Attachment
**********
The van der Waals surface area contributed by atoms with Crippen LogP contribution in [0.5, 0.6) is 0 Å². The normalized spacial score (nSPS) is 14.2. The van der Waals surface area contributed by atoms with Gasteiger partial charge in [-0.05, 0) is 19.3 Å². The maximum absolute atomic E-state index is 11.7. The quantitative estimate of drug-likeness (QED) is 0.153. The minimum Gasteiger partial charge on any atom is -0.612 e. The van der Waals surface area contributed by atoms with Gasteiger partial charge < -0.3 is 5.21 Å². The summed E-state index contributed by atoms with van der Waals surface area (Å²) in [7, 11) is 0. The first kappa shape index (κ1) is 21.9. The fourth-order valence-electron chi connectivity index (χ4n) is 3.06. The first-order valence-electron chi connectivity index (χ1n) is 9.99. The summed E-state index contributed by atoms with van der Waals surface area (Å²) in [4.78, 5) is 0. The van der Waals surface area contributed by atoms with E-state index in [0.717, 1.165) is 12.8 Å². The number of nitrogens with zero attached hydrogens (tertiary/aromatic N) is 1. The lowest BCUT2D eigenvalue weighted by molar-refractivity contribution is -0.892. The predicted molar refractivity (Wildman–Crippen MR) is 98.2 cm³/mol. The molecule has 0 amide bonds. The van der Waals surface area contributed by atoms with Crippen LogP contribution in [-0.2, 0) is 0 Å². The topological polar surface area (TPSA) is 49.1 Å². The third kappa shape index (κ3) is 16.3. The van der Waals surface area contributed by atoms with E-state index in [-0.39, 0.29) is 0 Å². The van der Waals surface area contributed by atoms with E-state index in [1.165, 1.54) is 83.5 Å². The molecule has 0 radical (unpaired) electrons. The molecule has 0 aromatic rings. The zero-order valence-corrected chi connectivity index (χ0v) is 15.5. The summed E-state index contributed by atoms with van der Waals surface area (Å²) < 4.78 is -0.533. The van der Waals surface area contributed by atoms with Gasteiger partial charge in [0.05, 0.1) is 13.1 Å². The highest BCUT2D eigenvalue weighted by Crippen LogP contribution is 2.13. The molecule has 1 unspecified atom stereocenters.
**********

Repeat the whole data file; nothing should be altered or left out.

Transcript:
The van der Waals surface area contributed by atoms with Crippen LogP contribution in [0.5, 0.6) is 0 Å². The normalized spacial score (nSPS) is 14.2. The van der Waals surface area contributed by atoms with Gasteiger partial charge in [-0.05, 0) is 19.3 Å². The maximum absolute atomic E-state index is 11.7. The quantitative estimate of drug-likeness (QED) is 0.153. The minimum Gasteiger partial charge on any atom is -0.612 e. The van der Waals surface area contributed by atoms with Gasteiger partial charge < -0.3 is 5.21 Å². The summed E-state index contributed by atoms with van der Waals surface area (Å²) in [7, 11) is 0. The first kappa shape index (κ1) is 21.9. The fourth-order valence-electron chi connectivity index (χ4n) is 3.06. The first-order valence-electron chi connectivity index (χ1n) is 9.99. The summed E-state index contributed by atoms with van der Waals surface area (Å²) in [4.78, 5) is 0. The van der Waals surface area contributed by atoms with E-state index in [0.717, 1.165) is 12.8 Å². The number of nitrogens with zero attached hydrogens (tertiary/aromatic N) is 1. The lowest BCUT2D eigenvalue weighted by molar-refractivity contribution is -0.892. The predicted molar refractivity (Wildman–Crippen MR) is 98.2 cm³/mol. The molecule has 0 amide bonds. The van der Waals surface area contributed by atoms with Crippen LogP contribution in [-0.2, 0) is 0 Å². The topological polar surface area (TPSA) is 49.1 Å². The third kappa shape index (κ3) is 16.3. The van der Waals surface area contributed by atoms with E-state index in [-0.39, 0.29) is 0 Å². The van der Waals surface area contributed by atoms with E-state index in [1.165, 1.54) is 83.5 Å². The molecule has 0 radical (unpaired) electrons. The molecule has 0 aromatic rings. The zero-order valence-corrected chi connectivity index (χ0v) is 15.5. The summed E-state index contributed by atoms with van der Waals surface area (Å²) < 4.78 is -0.533. The van der Waals surface area contributed by atoms with Gasteiger partial charge in [0.05, 0.1) is 13.1 Å². The highest BCUT2D eigenvalue weighted by Crippen LogP contribution is 2.13. The molecule has 1 unspecified atom stereocenters.